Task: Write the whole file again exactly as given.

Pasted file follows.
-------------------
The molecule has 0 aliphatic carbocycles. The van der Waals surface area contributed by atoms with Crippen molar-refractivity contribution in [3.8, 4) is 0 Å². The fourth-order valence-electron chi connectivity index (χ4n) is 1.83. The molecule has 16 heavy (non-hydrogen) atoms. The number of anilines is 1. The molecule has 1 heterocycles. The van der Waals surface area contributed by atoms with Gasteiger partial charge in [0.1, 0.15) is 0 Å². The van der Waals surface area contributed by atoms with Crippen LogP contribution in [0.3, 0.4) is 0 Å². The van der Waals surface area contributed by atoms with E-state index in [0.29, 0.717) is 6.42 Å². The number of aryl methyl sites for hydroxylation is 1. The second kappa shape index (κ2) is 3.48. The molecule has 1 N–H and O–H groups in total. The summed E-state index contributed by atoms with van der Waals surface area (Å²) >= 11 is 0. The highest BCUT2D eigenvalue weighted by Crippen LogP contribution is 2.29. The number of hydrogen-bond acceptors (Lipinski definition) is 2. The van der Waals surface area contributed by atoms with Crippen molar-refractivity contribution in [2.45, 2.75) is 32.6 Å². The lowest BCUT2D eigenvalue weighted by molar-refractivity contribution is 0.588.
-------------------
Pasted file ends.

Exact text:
The molecule has 0 aliphatic carbocycles. The van der Waals surface area contributed by atoms with Crippen molar-refractivity contribution in [3.8, 4) is 0 Å². The fourth-order valence-electron chi connectivity index (χ4n) is 1.83. The molecule has 16 heavy (non-hydrogen) atoms. The number of anilines is 1. The molecule has 1 heterocycles. The van der Waals surface area contributed by atoms with Gasteiger partial charge in [0.1, 0.15) is 0 Å². The van der Waals surface area contributed by atoms with Crippen LogP contribution in [0.3, 0.4) is 0 Å². The van der Waals surface area contributed by atoms with E-state index in [0.29, 0.717) is 6.42 Å². The number of aryl methyl sites for hydroxylation is 1. The second kappa shape index (κ2) is 3.48. The molecule has 1 N–H and O–H groups in total. The summed E-state index contributed by atoms with van der Waals surface area (Å²) >= 11 is 0. The highest BCUT2D eigenvalue weighted by Crippen LogP contribution is 2.29. The number of hydrogen-bond acceptors (Lipinski definition) is 2. The van der Waals surface area contributed by atoms with Crippen molar-refractivity contribution in [2.45, 2.75) is 32.6 Å². The lowest BCUT2D eigenvalue weighted by molar-refractivity contribution is 0.588.